WASHINGTON -- A Republican congressman leading the fight to defund Planned Parenthood paid his chief of staff for nearly six months after at least three female staffers complained that the top aide was sexually harassing subordinates, according to four sources close to the situation.
The women told North Carolina Rep. Mark Meadows about chief of staff Kenny West's behavior in March, sources said. At first, Meadows barred West from his D.C. office, but reassigned him to the district office and continued paying him. Meadows eventually sent West off with a sizable severance.
Any compensation that came after West was no longer working in his role as chief of staff may have violated House ethics rules. The Foundation for Accountability and Civic Trust, following a Politico report of the severance payment, asked the Office of Congressional Ethics to investigate the severance payment for possible referral to the House Ethics Committee.
West officially departed Meadows’ office on May 21, but was paid his full rate of $38,750 for the period covering April 1 through June 30, and then received further pay taking him through Aug. 15. The House Ethics Manual says, “Compensation may be received only for duties performed within the preceding month.” Ethics rules state that members of Congress “may not retain an employee who does not perform duties for the offices of the employing authority commensurate with the compensation he receives.”
A person close to Meadows said he personally observed West's behavior around women before he was offered the job, and warned Meadows about West. "There were a number of us who talked to him and basically said, 'You have a problem here,' before he ever got sworn into office," he said. His behavior apparently didn't change in the congressional office. "I've heard that basically since day one," the source said.
"I don't know if it's just his personality, but I know he paws on people. And I do know within his office, there have been a lot of complaints. As one of his staffers told me, 'The son of a bitch has had a complaint on him by every woman in our office.'"
A second source close to Meadows said that West's behavior stuck out. "I'm as mountain-boy, country-hick as they come," this person said. "But you know how to talk in front of women; you know how to talk in a public crowd. And there's a way that you talk at a bar with your friends versus otherwise. And Kenny would thump his Bible all holier than thou and then make off-color comments, and it was kind of one of these where it was, 'OK, is he being funny? Is he being serious? Is he just stupid?' And to be perfectly honest with you, that's not like Meadows at all to put up with that. I know for a fact and I've heard from at least three of the women that he was completely inappropriate and complaints were filed [with Meadows]."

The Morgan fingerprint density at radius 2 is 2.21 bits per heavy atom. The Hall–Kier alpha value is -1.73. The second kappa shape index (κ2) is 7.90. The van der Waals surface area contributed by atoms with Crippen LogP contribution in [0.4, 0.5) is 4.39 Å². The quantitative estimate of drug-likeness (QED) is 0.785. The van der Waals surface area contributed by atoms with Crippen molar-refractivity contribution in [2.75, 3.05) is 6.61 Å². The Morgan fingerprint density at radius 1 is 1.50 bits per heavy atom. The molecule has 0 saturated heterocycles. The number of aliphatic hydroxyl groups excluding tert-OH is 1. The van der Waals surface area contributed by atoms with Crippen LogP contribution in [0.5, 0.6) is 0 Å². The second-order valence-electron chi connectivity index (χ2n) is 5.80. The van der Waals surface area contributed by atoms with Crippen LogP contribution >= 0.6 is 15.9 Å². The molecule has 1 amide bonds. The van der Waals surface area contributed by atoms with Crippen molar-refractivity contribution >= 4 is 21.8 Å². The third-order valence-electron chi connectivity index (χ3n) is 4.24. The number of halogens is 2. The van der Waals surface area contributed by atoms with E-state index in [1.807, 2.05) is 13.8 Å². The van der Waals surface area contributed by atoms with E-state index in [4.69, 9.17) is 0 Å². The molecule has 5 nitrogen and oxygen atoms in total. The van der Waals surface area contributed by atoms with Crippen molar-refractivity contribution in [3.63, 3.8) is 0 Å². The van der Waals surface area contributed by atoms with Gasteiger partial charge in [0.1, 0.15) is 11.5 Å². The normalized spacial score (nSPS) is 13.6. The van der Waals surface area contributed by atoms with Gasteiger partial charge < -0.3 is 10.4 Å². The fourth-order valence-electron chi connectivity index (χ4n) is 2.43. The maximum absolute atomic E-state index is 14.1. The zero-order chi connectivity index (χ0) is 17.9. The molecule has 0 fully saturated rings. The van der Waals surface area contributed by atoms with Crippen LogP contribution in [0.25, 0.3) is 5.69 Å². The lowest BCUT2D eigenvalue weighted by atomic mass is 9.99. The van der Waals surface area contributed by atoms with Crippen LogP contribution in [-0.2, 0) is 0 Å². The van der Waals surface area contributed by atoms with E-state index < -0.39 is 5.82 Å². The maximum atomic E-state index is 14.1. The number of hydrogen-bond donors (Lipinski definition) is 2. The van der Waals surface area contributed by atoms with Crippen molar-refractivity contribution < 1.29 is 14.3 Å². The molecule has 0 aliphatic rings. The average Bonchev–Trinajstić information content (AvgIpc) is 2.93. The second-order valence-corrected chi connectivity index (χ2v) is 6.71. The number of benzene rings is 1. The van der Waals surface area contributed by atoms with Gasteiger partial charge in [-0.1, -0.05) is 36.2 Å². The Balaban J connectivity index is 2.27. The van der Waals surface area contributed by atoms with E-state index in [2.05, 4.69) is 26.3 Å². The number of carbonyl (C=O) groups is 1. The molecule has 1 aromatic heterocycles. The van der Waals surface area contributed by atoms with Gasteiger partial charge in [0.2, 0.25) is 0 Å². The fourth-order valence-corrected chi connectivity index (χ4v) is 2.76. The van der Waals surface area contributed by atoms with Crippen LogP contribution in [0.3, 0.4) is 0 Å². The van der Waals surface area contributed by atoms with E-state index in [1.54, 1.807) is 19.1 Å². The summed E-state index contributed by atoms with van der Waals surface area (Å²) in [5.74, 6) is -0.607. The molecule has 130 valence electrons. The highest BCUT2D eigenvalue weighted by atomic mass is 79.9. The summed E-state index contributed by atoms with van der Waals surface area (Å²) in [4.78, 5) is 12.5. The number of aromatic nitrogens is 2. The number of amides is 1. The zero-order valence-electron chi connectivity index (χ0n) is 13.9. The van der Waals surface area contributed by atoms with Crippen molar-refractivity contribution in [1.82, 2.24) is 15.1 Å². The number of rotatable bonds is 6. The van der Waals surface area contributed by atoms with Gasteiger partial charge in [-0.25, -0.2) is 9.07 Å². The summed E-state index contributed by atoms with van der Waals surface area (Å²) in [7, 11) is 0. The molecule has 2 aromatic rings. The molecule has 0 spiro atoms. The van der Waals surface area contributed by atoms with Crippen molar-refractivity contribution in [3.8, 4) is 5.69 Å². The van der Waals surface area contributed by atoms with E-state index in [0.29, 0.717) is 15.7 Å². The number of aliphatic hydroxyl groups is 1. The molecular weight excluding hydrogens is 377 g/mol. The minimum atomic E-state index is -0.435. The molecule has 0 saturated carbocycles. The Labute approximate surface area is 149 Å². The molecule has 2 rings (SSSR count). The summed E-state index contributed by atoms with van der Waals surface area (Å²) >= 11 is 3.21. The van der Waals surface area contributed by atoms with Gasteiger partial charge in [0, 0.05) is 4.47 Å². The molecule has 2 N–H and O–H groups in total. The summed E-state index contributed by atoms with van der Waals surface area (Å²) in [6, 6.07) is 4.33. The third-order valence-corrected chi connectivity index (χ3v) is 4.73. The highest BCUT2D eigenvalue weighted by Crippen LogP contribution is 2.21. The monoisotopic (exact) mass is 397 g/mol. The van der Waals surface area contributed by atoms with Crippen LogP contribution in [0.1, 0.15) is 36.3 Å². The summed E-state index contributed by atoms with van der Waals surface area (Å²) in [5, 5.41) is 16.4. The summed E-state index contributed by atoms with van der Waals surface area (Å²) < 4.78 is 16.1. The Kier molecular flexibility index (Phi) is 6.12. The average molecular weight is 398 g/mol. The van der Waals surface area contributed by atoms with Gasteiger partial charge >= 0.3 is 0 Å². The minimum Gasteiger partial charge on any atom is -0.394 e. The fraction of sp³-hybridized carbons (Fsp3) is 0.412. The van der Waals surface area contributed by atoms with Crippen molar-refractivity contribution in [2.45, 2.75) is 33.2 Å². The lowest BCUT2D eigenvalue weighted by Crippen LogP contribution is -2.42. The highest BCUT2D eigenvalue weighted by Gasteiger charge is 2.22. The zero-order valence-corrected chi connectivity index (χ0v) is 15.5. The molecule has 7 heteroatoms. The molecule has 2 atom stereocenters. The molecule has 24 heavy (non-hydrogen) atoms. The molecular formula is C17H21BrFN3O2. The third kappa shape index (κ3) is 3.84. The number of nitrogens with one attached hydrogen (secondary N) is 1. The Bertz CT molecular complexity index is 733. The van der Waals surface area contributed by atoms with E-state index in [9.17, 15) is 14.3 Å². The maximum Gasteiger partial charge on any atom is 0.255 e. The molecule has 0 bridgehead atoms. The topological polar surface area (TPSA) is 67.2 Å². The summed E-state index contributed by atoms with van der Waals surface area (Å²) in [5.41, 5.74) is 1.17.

A third source who previously worked in Meadows' office said that West was "weird" around women and that one of the things that often made female staffers uncomfortable was his insistence a woman hold hands and pray with him. "I know that the whole 'hold my hands and pray' thing was not unique to me," she said.
Reached at home in North Carolina, West said the charges of sexual harassment were new to him. "I'm not aware of any of those," he said. He referred questions to Meadows, then hung up.
While his own office was in turmoil, Meadows launched a "tip line" that allowed disgruntled federal employees to talk about their office experiences.
A review of Meadows' campaign disclosure forms finds that the post-complaint congressional payments were not the only unusual transactions between Meadows and West. The strange relationship began with West running against Meadows in the 2012 GOP primary, arguing that Meadows was unfit due to a character issue that West often hinted at, but never discussed publicly. When West eventually endorsed Meadows, the future congressman thanked him for keeping it clean. "Kenny ran a good, clean campaign and talked with passion about the need to reclaim America. I look forward to continuing that fight to reclaim our great country," Meadows said.
Clean or not, West's campaign was a flop. He raised a mere $11,995, and almost $6,000 of that came from his personal funds.
When West’s primary campaign ended, he found himself with $7,400 in debt and loans. He had loaned himself $4,500, and owed $2,900 to Murphy, North Carolina-based Savvy Marketing for printing yard signs and bumper stickers. "We were flexible on it," said Savvy's Jason Savugot. West eventually paid in full.
His debt lingered in each of his filings with the Federal Election Commission after the primary, until he filed a termination report on Dec. 17, 2012. This final report clearly stated that West had no debt or loans, but did not list any repayments made from his campaign account or any new contributions that would have provided funding for those payments.
How did West pay off his loans? And where did the money come from?
Congressman-elect Meadows began to make payments to West out of his campaign account three weeks after the general election. By the time West filed his termination report with the FEC, Meadows had paid him $6,400. The Meadows campaign would ultimately pay West a total of $11,200 from Nov. 26 to Jan. 1. The listed purpose for five of the seven payments was “Compensation.” For the final two payments, it was “Compensation - Transition.” West did no paid work during the campaign, according to FEC reports and to people involved in the campaign.
A spokesperson for Meadows did not comment by publication time.
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